Filed under: autism, disability, Saivism | Tags: asperger's, autism, bereavement, death, Doctor Who, friendship, grief, Omg Prakash Bakshi, Strictly Come Dancing
I recently commented that I make it a principle not to miss people. I see very little point in missing people, It serves no useful purpose. However it should not be assumed that I do not remember people fondly after they have left my life, but memory is valuable, what most people think of as “missing” can be debilitating.
I may use the term, “missing”, but when I do so I generally mean, “think of often”. In fact the only person who really comes into that category is my Father in law, Om Prakash Bakshi, and that is to some extent because we have his photo in our living room. He was a lot of fun and probably had the best grasp of advaita of anyone I have known. He eventually forgave me for marrying his daughter and became a very good friend. He came to enlightenment late in life, but lived his final years in childlike joy, yet with a wisdom much appreciated by those navigating between the factional rivalries of the old people’s centre on whose committee he sat. He was extremely intelligent, funny and good to have around.
It is appropriate to miss people when first they leave one’s life, although I tend not to, because of the changes to one’s routine and daily expectations the departure occasions. What is, in my opinion, inappropriate is to be, some months later, carrying a debilitating grief. On reflection grief is inappropriate and as useless as regret as an emotion (are there any useful negative emotions?). Personally I feel that the appropriate reaction to someone’s departure from one’s life is to make appropriate adjustments for their departure and move on with a new schedule. Having said that, my Saturdays are in some confusion because Strictly Come Dancing has finished and Doctor Who has not yet returned; I really don’t want to adopt a new schedule what I know I’m just going to have to change it again!
I suppose some people will say that there is a difference between the absence of a person and that of a television program, but I don’t see why. Other people, like television programs, are external to my body and perceived through the same senses and cognitive processes. I have known Doctor Who for fifty years which is far longer than anyone I define as a friend, and I am told my definition is less exacting than most humans. It seems only logical that the absence of Doctor Who should affect me more than an ordinary person, I have known him longer and seen him more often and more regularly than anyone else.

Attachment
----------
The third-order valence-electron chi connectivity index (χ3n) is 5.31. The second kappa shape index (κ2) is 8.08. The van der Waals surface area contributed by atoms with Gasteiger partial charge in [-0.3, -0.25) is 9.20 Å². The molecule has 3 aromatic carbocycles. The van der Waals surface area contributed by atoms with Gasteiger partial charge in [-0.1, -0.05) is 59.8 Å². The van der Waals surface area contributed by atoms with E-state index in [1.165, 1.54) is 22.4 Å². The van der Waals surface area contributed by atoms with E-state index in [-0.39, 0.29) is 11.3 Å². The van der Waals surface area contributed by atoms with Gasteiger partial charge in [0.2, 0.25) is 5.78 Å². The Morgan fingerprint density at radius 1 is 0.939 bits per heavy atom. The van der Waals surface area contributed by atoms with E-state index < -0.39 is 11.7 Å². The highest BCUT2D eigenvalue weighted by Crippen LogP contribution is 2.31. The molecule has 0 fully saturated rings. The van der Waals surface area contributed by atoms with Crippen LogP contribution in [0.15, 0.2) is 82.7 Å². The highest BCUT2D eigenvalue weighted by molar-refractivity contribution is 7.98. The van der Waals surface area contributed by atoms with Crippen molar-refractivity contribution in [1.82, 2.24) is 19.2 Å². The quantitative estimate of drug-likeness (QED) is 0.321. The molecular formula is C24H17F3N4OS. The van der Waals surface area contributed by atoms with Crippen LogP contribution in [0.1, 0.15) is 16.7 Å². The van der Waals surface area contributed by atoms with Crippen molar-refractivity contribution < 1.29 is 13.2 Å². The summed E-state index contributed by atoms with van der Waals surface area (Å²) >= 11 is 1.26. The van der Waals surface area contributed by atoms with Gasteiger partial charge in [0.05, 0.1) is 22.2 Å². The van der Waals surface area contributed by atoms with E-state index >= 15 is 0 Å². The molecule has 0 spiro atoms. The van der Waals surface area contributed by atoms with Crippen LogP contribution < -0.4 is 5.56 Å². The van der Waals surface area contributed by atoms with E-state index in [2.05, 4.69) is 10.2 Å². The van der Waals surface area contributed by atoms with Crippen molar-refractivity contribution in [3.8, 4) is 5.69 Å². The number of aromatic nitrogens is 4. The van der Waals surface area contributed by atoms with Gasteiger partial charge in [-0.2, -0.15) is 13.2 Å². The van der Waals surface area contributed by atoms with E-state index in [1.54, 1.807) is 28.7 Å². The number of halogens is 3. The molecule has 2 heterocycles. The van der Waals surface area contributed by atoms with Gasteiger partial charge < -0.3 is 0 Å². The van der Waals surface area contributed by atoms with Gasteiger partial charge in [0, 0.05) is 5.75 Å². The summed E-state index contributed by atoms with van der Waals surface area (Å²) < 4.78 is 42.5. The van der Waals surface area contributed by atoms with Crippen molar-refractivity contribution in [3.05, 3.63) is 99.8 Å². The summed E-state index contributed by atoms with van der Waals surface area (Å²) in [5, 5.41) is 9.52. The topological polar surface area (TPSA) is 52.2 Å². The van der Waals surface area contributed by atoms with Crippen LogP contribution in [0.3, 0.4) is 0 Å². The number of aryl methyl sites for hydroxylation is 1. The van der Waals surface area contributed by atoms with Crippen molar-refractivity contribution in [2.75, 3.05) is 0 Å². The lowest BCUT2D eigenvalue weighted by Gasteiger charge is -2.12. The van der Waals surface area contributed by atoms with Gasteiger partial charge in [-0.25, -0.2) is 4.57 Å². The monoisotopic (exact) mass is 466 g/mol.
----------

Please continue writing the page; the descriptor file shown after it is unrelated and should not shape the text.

I do go to funerals, I even left flowers when Nelson Mandela died, as a gesture of respect, but I find it hard to get to grips with some of the public outpouring of grief when celebrities die. I did not know Mandela, but he and apartheid defined a large period of my life. I don’t miss apartheid, I don’t miss Mandela, I think of him rarely, but I thank him for his inspiration. There are many I remember, many with affection, but none I think I miss in the usual sense of the word. Indeed when I look back over my life and I realise how many people I have known have died, and when I add them to the people whom I have not personally known but who have impacted my life, I am relieved I don’t miss them, if have little time not energy for more important things.
Filed under: autism, disability | Tags: bereavement, friendship, loss, love, Mrs Brown's Boys, Wendy Grace